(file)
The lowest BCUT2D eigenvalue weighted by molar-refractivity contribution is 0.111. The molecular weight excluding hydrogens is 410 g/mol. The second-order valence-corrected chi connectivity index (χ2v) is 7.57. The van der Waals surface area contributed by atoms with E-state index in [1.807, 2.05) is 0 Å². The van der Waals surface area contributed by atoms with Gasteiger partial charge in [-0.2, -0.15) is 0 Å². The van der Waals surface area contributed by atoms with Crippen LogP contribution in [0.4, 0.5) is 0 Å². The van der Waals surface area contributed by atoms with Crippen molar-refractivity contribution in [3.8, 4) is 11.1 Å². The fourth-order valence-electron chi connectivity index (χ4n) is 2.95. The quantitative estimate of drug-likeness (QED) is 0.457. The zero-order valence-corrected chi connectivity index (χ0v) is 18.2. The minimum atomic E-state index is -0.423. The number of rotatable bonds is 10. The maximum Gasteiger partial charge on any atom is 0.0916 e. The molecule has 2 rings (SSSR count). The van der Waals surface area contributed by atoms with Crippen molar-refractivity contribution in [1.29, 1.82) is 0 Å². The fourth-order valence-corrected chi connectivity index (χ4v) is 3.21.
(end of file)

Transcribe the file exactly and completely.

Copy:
The lowest BCUT2D eigenvalue weighted by molar-refractivity contribution is 0.111. The molecular weight excluding hydrogens is 410 g/mol. The second-order valence-corrected chi connectivity index (χ2v) is 7.57. The van der Waals surface area contributed by atoms with E-state index in [1.807, 2.05) is 0 Å². The van der Waals surface area contributed by atoms with Gasteiger partial charge in [-0.2, -0.15) is 0 Å². The van der Waals surface area contributed by atoms with Crippen LogP contribution in [0.4, 0.5) is 0 Å². The van der Waals surface area contributed by atoms with Crippen molar-refractivity contribution in [3.8, 4) is 11.1 Å². The fourth-order valence-electron chi connectivity index (χ4n) is 2.95. The quantitative estimate of drug-likeness (QED) is 0.457. The zero-order valence-corrected chi connectivity index (χ0v) is 18.2. The minimum atomic E-state index is -0.423. The number of rotatable bonds is 10. The maximum Gasteiger partial charge on any atom is 0.0916 e. The molecule has 2 rings (SSSR count). The van der Waals surface area contributed by atoms with Crippen molar-refractivity contribution in [1.29, 1.82) is 0 Å². The fourth-order valence-corrected chi connectivity index (χ4v) is 3.21.